# How to manually sort an array in Scala?

## How to manually sort an array in Scala?

You can find in the Scala By Example book, in chapter 2, an example for a sort, without using a `.sort`

kind of function:

```
def sort(xs: Array[Int]): Array[Int] = {
if (xs.length <= 1) xs
else {
val pivot = xs(xs.length / 2)
Array.concat(
sort(xs filter (pivot >)),
xs filter (pivot ==),
sort(xs filter (pivot <)))
}
}
```

If you want to read more about this algorithm, you can do it at Scala Quicksort algorithms: FP/recursive, imperative (and performance). This article also analyses the memory complexity.

Welcome to Scala. In Software Engineering there are multiple ways to sort outside of the standard library. One way to understand the different ones is to watch some of the Hungarian dancers entertain you with:

- Quicksort https://www.youtube.com/watch?v=ywWBy6J5gz8
- Bubblesort https://www.youtube.com/watch?v=lyZQPjUT5B4

But in answer to your question. It is kind of tough since `a`

doesnt necessarily refer to anything and we dont know what `arr`

originally looks like.

I redid a bit, the other thing is, this looks like a bubble sort, so you would have to ensure that you do a pass with no swaps. Here you will get a response at least, but it is still incorrect, post an update, and read about bubble sort. By the way, your check at the last element was reaching out of bounds .:)

```
val arr = Array(10, 3, 4, 9, 2, 5, 1)
for(i<-0 to (arr.length -1 )){
if(i < (arr.length -1) && arr(i) > arr(i+1)){
var tempVal: Int = arr(i)
arr(i)= arr(i+1)
arr(i+1) = tempVal
}
}
println(arr.mkString(,))
```

#### How to manually sort an array in Scala?

Lets go through your code one step at a time. First of all, as an example Ill say that

```
val a = Array(5, 3, 4, 7, 1)
```

Ill let the formatter tidy up my code, fix the reference to `arr`

(it should be `a`

, judging from the rest of the code) and get rid of the debug print.

We get to this point (playground):

```
val a = Array(5, 3, 4, 7, 1)
for (i <- 0 to a.length) {
if (a(i) > a(i + 1)) {
var tempVal: Int = a(i)
a(i) = a(i + 1)
a(i + 1) = tempVal
}
}
```

Now at least the code compiles. As suggested in a comment, one error is using `to`

to produce a range: as you are correctly assuming that array indexes are 0 based. However, this means that an array of length 5 (as in my case) will have valid indexes in the range `0 to 4`

. The `to`

method produces a range which includes the specified ends, so `0 to a.length`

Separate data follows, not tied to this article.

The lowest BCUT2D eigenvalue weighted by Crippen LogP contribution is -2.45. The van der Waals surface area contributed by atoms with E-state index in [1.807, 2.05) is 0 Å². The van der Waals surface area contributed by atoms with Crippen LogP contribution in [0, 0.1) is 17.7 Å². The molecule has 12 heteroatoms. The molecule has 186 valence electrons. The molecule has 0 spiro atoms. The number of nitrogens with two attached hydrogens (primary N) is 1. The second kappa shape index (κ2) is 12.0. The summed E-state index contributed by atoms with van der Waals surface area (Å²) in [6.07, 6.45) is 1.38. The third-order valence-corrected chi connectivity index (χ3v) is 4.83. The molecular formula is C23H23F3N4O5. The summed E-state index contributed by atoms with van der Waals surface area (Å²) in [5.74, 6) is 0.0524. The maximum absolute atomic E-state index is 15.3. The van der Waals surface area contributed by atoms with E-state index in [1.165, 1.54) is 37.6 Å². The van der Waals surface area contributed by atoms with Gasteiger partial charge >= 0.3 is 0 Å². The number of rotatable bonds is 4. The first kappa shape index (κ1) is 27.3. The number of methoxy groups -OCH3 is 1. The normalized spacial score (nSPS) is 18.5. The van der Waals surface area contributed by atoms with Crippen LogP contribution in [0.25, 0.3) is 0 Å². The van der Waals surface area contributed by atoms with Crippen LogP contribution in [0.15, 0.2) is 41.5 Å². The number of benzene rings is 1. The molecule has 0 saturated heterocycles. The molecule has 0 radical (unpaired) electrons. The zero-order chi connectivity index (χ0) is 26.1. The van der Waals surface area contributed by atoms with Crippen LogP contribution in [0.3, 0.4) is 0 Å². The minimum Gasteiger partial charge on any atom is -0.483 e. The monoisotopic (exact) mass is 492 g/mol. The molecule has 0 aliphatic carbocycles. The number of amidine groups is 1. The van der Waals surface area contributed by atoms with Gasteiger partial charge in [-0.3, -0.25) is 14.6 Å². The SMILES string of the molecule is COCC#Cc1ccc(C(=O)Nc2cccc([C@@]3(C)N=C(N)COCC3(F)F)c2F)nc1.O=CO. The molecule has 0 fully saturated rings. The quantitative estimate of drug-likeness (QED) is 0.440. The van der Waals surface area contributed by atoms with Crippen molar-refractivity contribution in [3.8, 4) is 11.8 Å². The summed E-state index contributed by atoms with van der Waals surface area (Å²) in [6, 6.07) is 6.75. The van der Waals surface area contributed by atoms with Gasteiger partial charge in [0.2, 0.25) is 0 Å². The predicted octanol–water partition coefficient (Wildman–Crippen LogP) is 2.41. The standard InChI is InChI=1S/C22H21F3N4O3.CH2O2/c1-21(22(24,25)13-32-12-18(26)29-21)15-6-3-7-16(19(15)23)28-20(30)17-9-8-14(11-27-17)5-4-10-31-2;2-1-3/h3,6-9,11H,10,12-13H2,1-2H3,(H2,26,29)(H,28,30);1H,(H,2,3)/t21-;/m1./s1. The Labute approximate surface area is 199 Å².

will create the range `0 to 5`

, where 5 will cause the `IndexOutOfRangeException`

. Again, as suggested in the comment, we should replace `to`

with `until`

, which yields the same result as `0 to (n - 1)`

.

Furthermore, you are indexing the *next* element inside the loop, which means that you want to loop the array until the second to last element, which means we need to iterate from `0 until (a.length - 1)`

.

After this change the code also runs, so Ill add a `println`

at the end to see the result (playground):

```
for (i <- 0 until (a.length - 1)) {
if (a(i) > a(i + 1)) {
var tempVal: Int = a(i)
a(i) = a(i + 1)
a(i + 1) = tempVal
}
}
println(a.iterator.mkString(, ))
```

Unfortunately this prints `3, 4, 5, 1, 7`

, which is definitely not sorted.

It looks like you are implementing bubble sort, but in order to do that we cannot simply go through the array once, we need to iterate over and over again until the array is sorted. Well introduce a boolean variable to keep track of whether we reached the desired conclusion (playground):

```
val a = Array(5, 3, 4, 7, 1)
var needsSorting = true
while (needsSorting) {
needsSorting = false
for (i <- 0 until (a.length - 1)) {
if (a(i) > a(i + 1)) {
var tempVal: Int = a(i)
a(i) = a(i + 1)
a(i + 1) = tempVal
needsSorting = true
}
}
}
println(a.iterator.mkString(, ))
```

Now the output is `1, 3, 4, 5, 7`

, which is sorted! This successfully implements a bubble sort, which is however a very inefficient algorithm, requiring to go through the entire array once for every item in the array, which means that it has quadratic complexity.

The next step for you is learning more on more efficient sorting algorithms.

In the meantime, we can probably have a look at the code and improve where possible. A first step could be to remove the unnecessary mutable variable when swapping and factor out the `swap`

method (playground):

```
def swap(a: Array[Int], i: Int, j: Int): Unit = {
val tmp = a(j)
a(j) = a(i)
a(i) = tmp
}
val a = Array(5, 3, 4, 7, 1)
var needsSorting = true
while (needsSorting) {
needsSorting = false
for (i <- 0 until (a.length - 1)) {
if (a(i) > a(i + 1)) {
swap(a, i, i + 1)
needsSorting = true
}
}
}
println(a.iterator.mkString(, ))
```

Another thing I would do is factor out sorting in its own function (playground):

```
def swap(a: Array[Int], i: Int, j: Int): Unit = {
val tmp = a(j)
a(j) = a(i)
a(i) = tmp
}
def sort(a: Array[Int]): Unit = {
var needsSorting = true
while (needsSorting) {
needsSorting = false
for (i <- 0 until (a.length - 1)) {
if (a(i) > a(i + 1)) {
swap(a, i, i + 1)
needsSorting = true
}
}
}
}
val a = Array(5, 3, 4, 7, 1)
sort(a)
println(a.iterator.mkString(, ))
```

Another thing I would do is probably to factor out a single pass as its own method and declare both helpers in the `sort`

function itself to limit the scope in which they can be used and take advantage of `a`

being in scope so that we dont have to pass it in (playground):

```
def sort(a: Array[Int]): Unit = {
val secondToLastItem = a.length - 1
def swap(i: Int, j: Int): Unit = {
val tmp = a(j)
a(j) = a(i)
a(i) = tmp
}
def onePassIsSorted(): Boolean = {
var swapped = false
for (i <- 0 until secondToLastItem) {
val j = i + 1
if (a(i) > a(j)) {
swap(i, j)
swapped = true
}
}
swapped
}
while (onePassIsSorted()) {}
}
val a = Array(5, 3, 4, 7, 1)
sort(a)
println(a.iterator.mkString(, ))
```